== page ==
Petrography, structure, age, and thermal history of granitic coastal plain basement in the Chesapeake Bay impact structure, USGS-NASA Langley core, Hampton, Virginia
The USGS-NASA Langley corehole at Hampton, Va., was drilled in 2000 and was the first corehole to reach coastal plain basement in the late Eocene Chesapeake Bay impact structure. The Langley core provided samples of granite that had been concealed by 626.3 meters (2,054.7 feet) of preimpact, synimpact, and postimpact sediments. The granite, here named the Langley Granite, is pale red, medium grained, massive, and homogeneous in composition and fabric. It has a peraluminous composition (alumina saturation index 1.1) and a seriate-inequigranular, hypidiomorphic, isotropic fabric. A pervasive secondary mineral assemblage of chlorite + albite + clinozoisite is consistent with either deuteric alteration or lower greenschist-facies metamorphism. Chlorite, the principal mafic mineral, occurs as tabular masses that suggest pseudomorphous replacement of biotite. The top of the granite is weathered but not saprolitized and is nonconformably overlain by Lower Cretaceous clastic sediments. A SHRIMP 206Pb/238U weighted average zircon age of 612±10 Ma (2σ) indicates Neoproterozoic crystallization of the Langley Granite. The 40Ar/39Ar ages of microcline and plagioclase are consistent with regional cooling and uplift after the late Paleozoic Alleghanian orogeny. Zircon and apatite fission-track cooling ages of 375±44 Ma and 184±32 Ma (2σ), respectively, indicate no discernible impact-related thermal disturbance at the Langley corehole location in the annular trough of the structure about 19 kilometers (12 miles) outside the margin of the central crater. Modeling the apatite fission-track data places upper limits on the impact-related heating at this location. For an impact-related thermal disturbance equivalent to a modeled thermal spike having a duration of 1 to 0.1 million years, temperatures in this part of the impact structure could not have been higher than about 100°C-120°C. Most fractures, faults, and veins in the Langley Granite contain lower greenschist-facies minerals and are inferred to predate the impact. No shock-metamorphosed minerals or other features clearly attributable to the impact were found in the granite. Studies of the granite provide a glimpse into the nature of crystalline terranes beneath the Atlantic Coastal Plain and Chesapeake Bay and provide limits on the geographic extent of impact-generated shock and thermal effects.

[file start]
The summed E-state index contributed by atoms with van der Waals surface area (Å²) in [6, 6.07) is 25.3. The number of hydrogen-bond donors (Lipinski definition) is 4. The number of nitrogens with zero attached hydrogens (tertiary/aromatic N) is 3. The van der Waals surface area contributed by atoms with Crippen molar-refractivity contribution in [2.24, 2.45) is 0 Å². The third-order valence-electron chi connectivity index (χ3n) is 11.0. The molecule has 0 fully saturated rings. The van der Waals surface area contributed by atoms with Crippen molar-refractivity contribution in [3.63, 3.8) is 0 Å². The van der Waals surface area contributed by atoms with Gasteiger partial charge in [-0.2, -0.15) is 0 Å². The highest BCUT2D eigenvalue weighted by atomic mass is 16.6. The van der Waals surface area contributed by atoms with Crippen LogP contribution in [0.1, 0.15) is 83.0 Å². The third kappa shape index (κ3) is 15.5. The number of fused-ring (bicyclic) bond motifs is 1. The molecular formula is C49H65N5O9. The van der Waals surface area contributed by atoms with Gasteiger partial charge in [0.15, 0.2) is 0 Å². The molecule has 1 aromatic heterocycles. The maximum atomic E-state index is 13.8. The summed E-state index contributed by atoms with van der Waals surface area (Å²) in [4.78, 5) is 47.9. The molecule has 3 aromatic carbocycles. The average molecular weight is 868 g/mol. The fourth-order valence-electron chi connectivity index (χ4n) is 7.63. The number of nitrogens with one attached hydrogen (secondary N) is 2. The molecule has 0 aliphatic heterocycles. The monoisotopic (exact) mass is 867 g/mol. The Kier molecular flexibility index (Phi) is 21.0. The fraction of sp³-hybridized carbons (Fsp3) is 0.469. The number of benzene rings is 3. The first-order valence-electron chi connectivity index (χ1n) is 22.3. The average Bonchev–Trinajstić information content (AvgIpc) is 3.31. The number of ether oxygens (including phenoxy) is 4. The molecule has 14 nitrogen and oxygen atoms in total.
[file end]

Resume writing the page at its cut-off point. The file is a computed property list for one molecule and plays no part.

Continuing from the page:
|Publication Subtype||Journal Article|
|Title||Petrography, structure, age, and thermal history of granitic coastal plain basement in the Chesapeake Bay impact structure, USGS-NASA Langley core, Hampton, Virginia|
|Series title||Geological Survey Professional Paper (United States)|
|Publisher||U.S. Geological Survey|
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